- Tens of thousands are now involved with the Occupy Wall Street Protests worldwide
- Web based platforms facilitate the coordination of mass gatherings and protests around the world
- With online collaboration tools, a single leader or clear plan are not required.
You have undoubtedly heard about the Occupy Wall Street protests that have been growing around the world. The short news snippets don’t really capture the magnitude of the movement. Protests are being scheduled in dozens of cities around the world and recently the Almalgamated Transit Union, with 190,000 members has given its support. This is a world wide phenomenon and it is growing quickly.
How Occupy Wall Street Started
The birth of the movement was a post on the Adbusters website on July 13th. Here is a small quote from that first call to action,
On September 17, we want to see 20,000 people flood into lower Manhattan, set up tents, kitchens, peaceful barricades and occupy Wall Street for a few months. Once there, we shall incessantly repeat one simple demand in a plurality of voices.
The home page of OccupyWallSt.org describes the movement as,
Occupy Wall Street is leaderless resistance movement with people of many colors, genders and political persuasions. The one thing we all have in common is that We Are The 99% that will no longer tolerate the greed and corruption of the 1%. We are using the revolutionary Arab Spring tactic to achieve our ends and encourage the use of nonviolence to maximize the safety of all participants.
Occupy Wall Street to Occupy the World
Another website, OccupyTogether, has since been created to coordinate some of the scheduled protests and other activities in dozens of cities around the world.
On Oct. 4th, the date of this post, there were more than 39,000 followers for the @OccupyWallSt Twitter account, with many thousands more for city focused protests around the world. (@OccupyChicago – 7000, @OccupyLA – 5000, @Occupy_Boston – 3500, @OccupyToronto – 1600, @OccupyTokyo – 400, with many more for every major city on the planet.)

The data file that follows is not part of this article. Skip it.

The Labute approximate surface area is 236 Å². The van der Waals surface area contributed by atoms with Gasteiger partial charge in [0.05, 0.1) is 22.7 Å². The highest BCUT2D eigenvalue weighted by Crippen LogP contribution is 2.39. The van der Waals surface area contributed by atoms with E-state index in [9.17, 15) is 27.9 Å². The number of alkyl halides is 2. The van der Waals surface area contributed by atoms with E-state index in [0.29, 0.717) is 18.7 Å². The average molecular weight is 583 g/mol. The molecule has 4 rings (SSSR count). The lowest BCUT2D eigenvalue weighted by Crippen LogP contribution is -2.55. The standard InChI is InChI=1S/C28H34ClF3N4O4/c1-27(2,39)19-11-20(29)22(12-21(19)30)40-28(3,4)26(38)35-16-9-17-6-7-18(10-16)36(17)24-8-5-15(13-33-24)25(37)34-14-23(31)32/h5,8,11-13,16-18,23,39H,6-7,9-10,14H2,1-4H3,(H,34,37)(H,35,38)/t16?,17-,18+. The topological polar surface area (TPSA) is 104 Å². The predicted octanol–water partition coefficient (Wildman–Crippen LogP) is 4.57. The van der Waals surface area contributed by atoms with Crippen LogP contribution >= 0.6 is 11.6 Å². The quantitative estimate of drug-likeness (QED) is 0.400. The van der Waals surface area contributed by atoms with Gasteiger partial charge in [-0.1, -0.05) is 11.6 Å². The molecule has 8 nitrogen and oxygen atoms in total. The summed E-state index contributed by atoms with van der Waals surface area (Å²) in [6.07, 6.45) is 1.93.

Lessons in Collaboration
We have learned from the middle east uprisings this spring that leaderless movements have the power to topple governments and really change the world. Occupy Wall Street is no different. There is no central organization or leader directing the movement, participants are connecting and coordinating with widely available web based platforms . There are groups like MoveOn.org, that are trying to co-opt the protests, but for the most part, it is a largely ego-less and egalitarian process. Even the demands of OccupyWallStreet.org have been community driven.
The Future of Collaboration
Whether you support the protests or not, there are many principles here to learn from. With the internet, and social media in particular, ordinary citizens can coordinate and mobilize on a large scale. Time, money and central leadership are no longer necessary for massive collaboration.
Consider some of these implications.
- Motivating and involving a dispersed volunteer effort is starkly different than an employer – employee relationship. Try motivating people to take action without paying them.
- A vision to do good in the world is far more powerful than any monetary reward. Is your company making the world a better place?
- Large groups of people can be mobilized without central control or authority. What could your employees accomplish if given the freedom?
- Democratic and egalitarian processes can formulate a unified vision. Direction doesn’t have to come from the boss. Give your employees the information and freedom to direct their own future.
- Self-interests and ego gratification only serve to derail the process. Let the cause or vision be the focus, not a rock star executive.
- For your next project, try an egalitarian process where there is no leader and decisions must be made democratically.
- Find a meaningful unifying vision for the project, and get out of the way.
- Put trust in the process. You will not always get your way, but continued involvement by motivated participants is far more valuable than being in control.
- If your company is not making the world a better place, than maybe it is time to adjust your priorities.